"POLYNESIAN CHURCH.--The Committee for Promoting the establishment of a Church in Honolulu, in communion with the Churches of England and America, having taken into consideration the King of Hawaii's desire to receive a Mission from the Church of England headed by a Bishop, are of opinion that measures should be taken for fulfilling the desire thus put, we trust, by God into the heart of His Majesty.

"That having respect to the importance of these Islands as a probable centre of Christian influence in the North Pacific Archipelago, as well as the immediate needs of the actual population of the Hawaiian group, an earnest appeal for support be made to the Church at home.

"That as it appears by letters from the Bishops of California and New York that there is a readiness on behalf of the American Church to unite in this effort, the Committee hail with gratitude to God such an opening for common missionary action between two great branches of the Reformed Catholic Church.

"That the Bishops of California and New York be requested to convey to the Church in America most earnest invitations from this Committee to unite in this work."

3. The See of Honolulu has now a history of thirty-six years. In that history lies the assurance that, whatever changes may now ensue, nothing will be done to break the continuity of the history of the Anglican Church in Hawaii. If there is one thing unlikely to happen, it is that the Hawaiian Islands will cease to form a separate jurisdiction, and will be merged in the Diocese of California. So far from this being likely, all may rest assured that if any action is taken by the General Convention, it will be in the direction of supporting and strengthening the work of the past, not of supplanting it, not of replacing one organization by another, but of removing the present hindrances to growth, and of giving to the Church in the Islands, through union with itself, the strength and stability to put forth more vigorous shoots.

4. Another point to which I would call attention, is that, whenever the Church in the United States resolves to relieve the Church of England of its responsibility with regard to these Islands, the lines are already laid down with the common consent of the Bishops of the Anglican Communion by which this diocese may become part of the organization of the Church in the United States. The steps by which a Missionary Bishopric should be united to a Provincial organization were carefully considered at the Lambeth Conference of 1867, and form the subject of Resolution XI. The most important clauses are these:

"VIII. That the conditions on which a Missionary Bishopric should be brought within a Provincial organization should be:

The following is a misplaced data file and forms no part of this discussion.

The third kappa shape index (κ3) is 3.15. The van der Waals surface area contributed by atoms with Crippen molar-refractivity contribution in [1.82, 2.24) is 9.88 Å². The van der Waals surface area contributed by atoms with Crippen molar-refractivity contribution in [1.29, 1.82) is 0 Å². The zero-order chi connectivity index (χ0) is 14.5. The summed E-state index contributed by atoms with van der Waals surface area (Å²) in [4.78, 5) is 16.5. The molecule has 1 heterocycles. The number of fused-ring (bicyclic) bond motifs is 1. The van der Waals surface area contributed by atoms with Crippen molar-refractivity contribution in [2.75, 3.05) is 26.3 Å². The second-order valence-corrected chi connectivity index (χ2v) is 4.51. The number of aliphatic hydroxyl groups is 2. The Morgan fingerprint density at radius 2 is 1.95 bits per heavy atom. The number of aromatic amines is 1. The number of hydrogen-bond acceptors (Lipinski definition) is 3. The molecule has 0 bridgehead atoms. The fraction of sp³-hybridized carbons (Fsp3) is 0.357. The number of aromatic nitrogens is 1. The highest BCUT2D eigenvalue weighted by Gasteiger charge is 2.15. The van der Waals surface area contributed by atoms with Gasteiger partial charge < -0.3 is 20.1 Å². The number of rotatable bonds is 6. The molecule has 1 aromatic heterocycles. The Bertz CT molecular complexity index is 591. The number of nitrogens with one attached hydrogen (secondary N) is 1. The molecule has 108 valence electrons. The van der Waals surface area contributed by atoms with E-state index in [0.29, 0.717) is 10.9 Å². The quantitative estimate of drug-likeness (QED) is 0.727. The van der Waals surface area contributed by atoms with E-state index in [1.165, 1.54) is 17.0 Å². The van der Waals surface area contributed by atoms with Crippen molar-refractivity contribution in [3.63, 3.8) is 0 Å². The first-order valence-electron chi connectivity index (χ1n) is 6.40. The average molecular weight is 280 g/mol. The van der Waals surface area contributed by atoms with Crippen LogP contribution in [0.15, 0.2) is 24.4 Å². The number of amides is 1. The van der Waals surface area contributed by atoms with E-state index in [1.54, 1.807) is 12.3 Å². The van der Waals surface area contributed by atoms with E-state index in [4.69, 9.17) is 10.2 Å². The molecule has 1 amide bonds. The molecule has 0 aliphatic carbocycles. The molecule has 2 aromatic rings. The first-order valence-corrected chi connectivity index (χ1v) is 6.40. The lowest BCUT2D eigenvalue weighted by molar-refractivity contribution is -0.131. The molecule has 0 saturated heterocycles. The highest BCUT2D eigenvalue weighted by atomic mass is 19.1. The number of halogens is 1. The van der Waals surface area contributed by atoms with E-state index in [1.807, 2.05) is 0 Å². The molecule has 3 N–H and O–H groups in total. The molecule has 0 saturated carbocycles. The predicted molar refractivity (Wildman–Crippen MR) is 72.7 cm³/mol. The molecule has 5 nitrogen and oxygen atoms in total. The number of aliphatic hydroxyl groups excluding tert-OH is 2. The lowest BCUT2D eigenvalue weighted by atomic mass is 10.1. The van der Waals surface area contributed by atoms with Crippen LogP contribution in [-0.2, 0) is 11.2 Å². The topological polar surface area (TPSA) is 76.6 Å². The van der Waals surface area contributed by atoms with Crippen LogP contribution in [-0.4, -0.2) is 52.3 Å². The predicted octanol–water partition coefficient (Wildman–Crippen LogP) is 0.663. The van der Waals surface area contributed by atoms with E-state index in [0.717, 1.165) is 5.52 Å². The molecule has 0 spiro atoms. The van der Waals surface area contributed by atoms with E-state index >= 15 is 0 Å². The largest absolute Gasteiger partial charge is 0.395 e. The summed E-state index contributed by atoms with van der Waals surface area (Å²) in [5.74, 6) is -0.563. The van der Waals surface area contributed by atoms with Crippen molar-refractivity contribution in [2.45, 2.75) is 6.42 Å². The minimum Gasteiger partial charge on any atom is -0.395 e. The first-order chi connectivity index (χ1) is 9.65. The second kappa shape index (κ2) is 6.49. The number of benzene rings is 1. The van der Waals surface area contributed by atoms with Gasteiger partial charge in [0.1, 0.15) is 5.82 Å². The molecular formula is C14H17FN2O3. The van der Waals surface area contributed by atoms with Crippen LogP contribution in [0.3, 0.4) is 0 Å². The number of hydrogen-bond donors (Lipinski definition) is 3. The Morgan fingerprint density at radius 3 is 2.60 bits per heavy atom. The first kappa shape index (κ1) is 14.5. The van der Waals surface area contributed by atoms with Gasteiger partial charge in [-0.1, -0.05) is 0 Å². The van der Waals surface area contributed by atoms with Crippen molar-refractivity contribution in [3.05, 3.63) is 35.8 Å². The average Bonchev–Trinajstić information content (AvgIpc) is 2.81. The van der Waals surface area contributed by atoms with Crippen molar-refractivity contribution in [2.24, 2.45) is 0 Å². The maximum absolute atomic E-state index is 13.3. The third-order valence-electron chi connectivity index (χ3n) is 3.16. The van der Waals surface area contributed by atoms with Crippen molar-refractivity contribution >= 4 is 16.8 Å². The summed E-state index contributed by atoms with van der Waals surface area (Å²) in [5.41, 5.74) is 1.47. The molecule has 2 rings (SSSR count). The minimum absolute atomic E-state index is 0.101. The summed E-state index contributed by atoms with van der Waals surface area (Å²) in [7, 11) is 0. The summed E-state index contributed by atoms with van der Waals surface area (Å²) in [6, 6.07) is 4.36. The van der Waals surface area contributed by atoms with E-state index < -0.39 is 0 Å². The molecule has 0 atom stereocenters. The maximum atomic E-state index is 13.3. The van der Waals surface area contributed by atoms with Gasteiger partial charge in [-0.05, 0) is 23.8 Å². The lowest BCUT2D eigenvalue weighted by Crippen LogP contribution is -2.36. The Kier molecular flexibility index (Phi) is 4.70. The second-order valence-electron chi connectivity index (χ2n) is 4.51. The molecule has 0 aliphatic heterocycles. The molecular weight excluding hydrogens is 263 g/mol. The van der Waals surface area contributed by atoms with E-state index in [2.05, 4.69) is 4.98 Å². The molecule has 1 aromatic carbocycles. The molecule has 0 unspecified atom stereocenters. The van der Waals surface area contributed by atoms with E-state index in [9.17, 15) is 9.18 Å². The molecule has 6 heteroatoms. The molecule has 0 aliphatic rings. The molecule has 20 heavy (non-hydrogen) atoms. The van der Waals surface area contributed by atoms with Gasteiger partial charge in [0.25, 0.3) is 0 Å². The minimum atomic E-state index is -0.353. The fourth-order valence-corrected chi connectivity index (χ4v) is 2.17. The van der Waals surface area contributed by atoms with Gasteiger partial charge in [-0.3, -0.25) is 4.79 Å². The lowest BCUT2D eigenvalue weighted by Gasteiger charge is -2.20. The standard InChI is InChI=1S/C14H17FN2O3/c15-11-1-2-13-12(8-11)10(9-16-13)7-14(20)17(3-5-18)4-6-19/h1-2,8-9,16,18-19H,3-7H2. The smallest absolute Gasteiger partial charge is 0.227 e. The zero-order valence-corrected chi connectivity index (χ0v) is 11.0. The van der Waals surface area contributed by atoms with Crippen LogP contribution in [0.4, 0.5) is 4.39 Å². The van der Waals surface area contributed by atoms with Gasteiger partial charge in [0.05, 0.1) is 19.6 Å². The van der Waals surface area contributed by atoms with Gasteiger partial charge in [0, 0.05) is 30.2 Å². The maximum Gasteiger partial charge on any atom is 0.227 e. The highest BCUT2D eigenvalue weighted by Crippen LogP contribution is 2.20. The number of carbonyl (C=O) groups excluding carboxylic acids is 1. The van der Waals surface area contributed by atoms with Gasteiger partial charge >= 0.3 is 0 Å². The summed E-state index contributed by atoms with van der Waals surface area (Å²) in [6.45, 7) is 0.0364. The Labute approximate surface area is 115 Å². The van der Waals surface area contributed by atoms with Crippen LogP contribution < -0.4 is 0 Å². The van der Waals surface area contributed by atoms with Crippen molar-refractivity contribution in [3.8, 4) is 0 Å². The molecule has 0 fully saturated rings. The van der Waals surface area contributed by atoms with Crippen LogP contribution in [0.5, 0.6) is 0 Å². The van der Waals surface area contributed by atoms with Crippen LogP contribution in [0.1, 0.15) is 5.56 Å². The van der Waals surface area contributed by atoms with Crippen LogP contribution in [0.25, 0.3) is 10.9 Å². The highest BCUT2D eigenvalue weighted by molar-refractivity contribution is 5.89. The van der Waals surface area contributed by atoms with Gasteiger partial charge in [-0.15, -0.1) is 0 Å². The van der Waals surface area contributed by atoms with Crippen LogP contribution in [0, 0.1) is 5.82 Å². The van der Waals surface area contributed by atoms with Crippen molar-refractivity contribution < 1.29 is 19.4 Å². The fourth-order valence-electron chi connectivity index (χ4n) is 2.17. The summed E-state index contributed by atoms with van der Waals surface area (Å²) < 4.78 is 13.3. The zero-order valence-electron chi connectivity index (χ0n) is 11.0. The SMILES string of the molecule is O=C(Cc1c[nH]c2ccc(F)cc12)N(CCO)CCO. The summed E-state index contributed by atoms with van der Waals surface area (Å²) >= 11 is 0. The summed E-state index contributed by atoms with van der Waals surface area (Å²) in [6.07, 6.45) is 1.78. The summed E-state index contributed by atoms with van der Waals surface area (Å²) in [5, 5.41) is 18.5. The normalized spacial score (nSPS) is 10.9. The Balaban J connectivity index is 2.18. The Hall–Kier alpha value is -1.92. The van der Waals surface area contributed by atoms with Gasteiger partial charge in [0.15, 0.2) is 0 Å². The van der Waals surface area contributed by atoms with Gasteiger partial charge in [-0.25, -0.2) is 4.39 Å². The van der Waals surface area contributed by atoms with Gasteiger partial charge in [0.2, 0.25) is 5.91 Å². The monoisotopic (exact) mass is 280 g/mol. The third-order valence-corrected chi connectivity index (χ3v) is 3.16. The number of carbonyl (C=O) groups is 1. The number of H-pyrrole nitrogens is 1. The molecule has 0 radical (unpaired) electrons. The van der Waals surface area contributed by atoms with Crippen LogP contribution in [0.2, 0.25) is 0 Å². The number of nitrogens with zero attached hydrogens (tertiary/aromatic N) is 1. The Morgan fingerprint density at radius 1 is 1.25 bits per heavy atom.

"1. The request of the Missionary Bishop, addressed both to the Church from which he received mission and to the Province which he wishes to join.

"2. The consent of the Church from which he received mission, that consent being given by the Metropolitan or Presiding Bishop.

"3. The consent of the Province he wishes to join, that consent being given by the Provincial Synod.

"IX. That the status, jurisdiction and designation of the Bishop thus received into a system of Provincial organization should be determined by the Synod of the Province to which his shall be then attached."

5. You may naturally ask whether I intend to take any action under the above resolution. My reply to this is that in the present case, there is a financial question which has first to be settled. It does not appear to me that any action in the direction of such union should or can be taken here until an agreement has been arrived at between the Archbishop of Canterbury and the Society for the Propagation of the Gospel on the one side, and the General Convention and Board of Missions of America on the other, for the transfer of the maintenance of the See from one side of the Atlantic to the other.

6. On the other point a word may be said. Should the change of flag be followed by the adoption of the Prayer-book of the American Church in place of the Prayer-book of the Church of England? Not until the diocese is received into the organization of the Church in America. Until then our relation to the See of Canterbury is unaffected by the political change. With the exception of the change in the State Prayers about which notice has already been given the services will continue to be conducted in all our churches according to the use of the Church of England.

But should American Churchmen in Honolulu, Hilo, or elsewhere, be desirous of at once erecting a church in which the American Prayer-book may be used, to be served by an American clergyman for whom an adequate support is guaranteed, I may state that it is quite within the authority of the Bishop to grant permission for its use, the conditions required for the erection of churches being duly observed. If any American Churchmen desire to proceed in the matter and will confer with me on the subject I shall be most happy to facilitate their wishes to the utmost of my power.

Your faithful friend and Bishop,